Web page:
“This is my great-grandfather, An Lo Chin. My grandmother said he was good at fixing bicycles and cooking. He limped from chopping off his own toe. He helped build this railroad and died doing it.
Melissa Chin.
Lest We Forget.”

Harmony

Yesterday’s Daily Post Photo Challenge was Harmony.

Some days, I want to scream, “WHY CAN”T WE ALL JUST GET ALONG?” (This is usually after driving around in my hometown, shopping at Costco, or watching the news).

It just seems there’s too much selfishness, too much war, too much hatred, too many murders, and I’ve just about had it with the ridiculous and disgusting robberies too.

So, the post was Harmony.  I had no pictures of choirs or beautiful basses, or The Four Tenors, for that matter. But I did have this.

Here, my daughter’s hands cupped around a wee sparrow that had crashed into our kitchen window.

Harmony. Not just about music. We CAN all just get along.  Just gotta stop and think of the other guy first.

“Adversity draws men together and produces beauty and harmony in life’s relationships, just as the cold of winter produces ice-flowers on the window-panes, which vanish with the warmth.”
Søren Kierkegaard

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Glory

I don’t know what the statute of limitations is on saying thanks and posting old business, but, “Ha! Better late than never,” I always say.

Well that and, “It’s easier to ask for forgiveness, than to ask for permission,” but that’s a post for another time.

Anyway, so back in 2015 (oh so long ago), my favourite writerly website, Writer Unboxed, held a year-long flash fiction contest.  The instructions? Write a 250 word story (with a beginning, middle, and end) once a month, based on a different picture prompt each time.

I wrote this one and it was chosen as a weiner,err, winner for the March submissions, so thank you to Jo Eberhardt and the crew at WU for putting on and hosting the contest.   It was a great experience!

Oh, and I’m sorry for being late with my thanks, and I’m sorry for my shameless self-promotion.

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Glory

Glory remembers the relevant things: the heavy thumping of the soldier’s boots as they marched near the shallow grave her mother frantically dug for them to hide in; the green strip of fabric ripped from the hem of her mother’s dress to cover her mouth and nose so she could breathe easier under the dirt; the feel of her mother’s hands—shredded and bleeding—in hers as they lay there together, hoping for silence and not discovery.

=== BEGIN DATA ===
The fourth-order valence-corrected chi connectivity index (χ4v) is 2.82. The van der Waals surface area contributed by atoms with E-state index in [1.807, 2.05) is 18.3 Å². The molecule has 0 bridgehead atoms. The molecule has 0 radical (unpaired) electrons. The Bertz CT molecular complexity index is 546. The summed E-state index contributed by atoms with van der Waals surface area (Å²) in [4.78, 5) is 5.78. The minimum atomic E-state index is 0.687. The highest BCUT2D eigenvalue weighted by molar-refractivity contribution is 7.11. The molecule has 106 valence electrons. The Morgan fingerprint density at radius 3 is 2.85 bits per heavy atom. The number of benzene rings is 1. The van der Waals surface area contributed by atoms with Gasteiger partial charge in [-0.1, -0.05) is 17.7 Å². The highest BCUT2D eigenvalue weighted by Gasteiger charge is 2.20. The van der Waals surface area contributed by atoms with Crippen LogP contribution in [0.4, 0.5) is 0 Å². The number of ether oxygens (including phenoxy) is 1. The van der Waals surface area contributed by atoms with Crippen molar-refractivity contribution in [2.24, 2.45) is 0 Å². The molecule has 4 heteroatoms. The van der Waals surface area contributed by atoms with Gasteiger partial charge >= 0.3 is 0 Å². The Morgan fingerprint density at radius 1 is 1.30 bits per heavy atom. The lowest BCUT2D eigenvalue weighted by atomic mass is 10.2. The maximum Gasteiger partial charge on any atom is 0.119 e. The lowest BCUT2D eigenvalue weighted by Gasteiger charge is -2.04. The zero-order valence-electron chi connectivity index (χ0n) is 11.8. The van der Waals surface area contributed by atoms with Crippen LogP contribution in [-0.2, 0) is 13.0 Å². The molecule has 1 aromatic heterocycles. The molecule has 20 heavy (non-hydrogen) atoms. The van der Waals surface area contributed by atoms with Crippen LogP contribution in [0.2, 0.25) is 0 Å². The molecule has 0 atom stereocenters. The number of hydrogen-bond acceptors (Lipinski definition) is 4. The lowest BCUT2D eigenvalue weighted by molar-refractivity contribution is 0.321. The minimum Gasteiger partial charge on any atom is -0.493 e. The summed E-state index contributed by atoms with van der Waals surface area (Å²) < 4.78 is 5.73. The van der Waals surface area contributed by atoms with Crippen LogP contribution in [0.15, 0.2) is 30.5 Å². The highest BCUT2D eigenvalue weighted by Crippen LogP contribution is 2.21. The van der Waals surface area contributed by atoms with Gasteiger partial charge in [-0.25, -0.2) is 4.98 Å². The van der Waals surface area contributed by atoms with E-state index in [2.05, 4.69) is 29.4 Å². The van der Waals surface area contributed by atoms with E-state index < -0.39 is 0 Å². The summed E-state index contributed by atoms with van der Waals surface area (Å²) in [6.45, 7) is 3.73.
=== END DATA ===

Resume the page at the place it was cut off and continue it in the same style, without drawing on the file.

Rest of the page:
The coughing up of Nigerian silt for weeks after coming to Canada.

This wall is not her wall to paint. But those girls were not their girls to take. She carries her survivor’s guilt like it was a canvas satchel stuffed with boulders. She was lucky. Five minutes later and her mother would no longer have been at the school.

Photo by Rebecca Pagel
Photo by Rebecca Pagel

She paints a white girl on the brick wall even though she knows there are many colours with fear – white, yellow, black, red—and she paints the bubbles for her sisters.

219 bubbles to be painted in all and, one after another, they float lightly, freely, ironically, out from the paintbrush. There’s no freedom for her sisters yet, but she knows she needs to keep hoping.

In the bubbles, where the small white reflection of light would go, she paints their eyes as she feels them now: dark, terrified, resigned, frantic.

And underneath each bubble, in her beautiful cursive writing, she writes all their names: Esther, Maryam, Yagana, Awa, Rejoice, Lydia, Comfort…

State of Mind

Newport, Oregon. January.  2016

The sun is setting, throwing its last rays of light down onto the streets and into the crooks and corners. The wind is brisk, and my daughter and I walk the pier with our collars up and our chins down. The fishing boats have come in from the ocean, and the men have settled their crab traps down on pallets behind the buildings.

They all wait for tomorrow so they can start again.

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We try to teach our children about the value of hard work; the importance of manual labour to strengthen their minds and their bodies; the meaningfulness of being in the outdoors; the beauty that is calloused hands and sweaty brows. But it’s hard, because their moments of idle play outside in the sun, the rain, and the snow, and their willingness to do hard work, have been usurped, disrupted, by Steve Jobs’ and Bill Gates’ toys.

Sigh.

“If I wanted to destroy a nation, I would give it too much and I would have it on its knees, miserable, greedy, and sick.”

John Steinbeck in a letter to Adlai Stevenson.

1959.

The Daily Post Photo Challenge: State of Mind : “Photos show us the surface of things, but they often tell much deeper stories about the objects they depict — and about the people who take them.”

Time

“When the shadow of the sash appeared in the curtains it was between seven and eight o’clock and then I was in time again, hearing the watch. It was Grandfather’s and when Father gave it to me he said I give you the mausoleum of all hope and desire; it’s rather excruciatingly apt that you will use it to gain the reducto absurdum of all human experience which can fit your individual needs no better than it fitted his or his father’s. I give it to you not that you may remember time, but that you might forget it now and then for a moment and not spend all your breath trying to conquer it.”

William Faulkner, The Sound and The Fury

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Veteran at NLCC Cadet Corp 2012 Inspection

The theme of today’s photo prompt from The Daily Post is Time.

Lest we forget the gift of their time for us.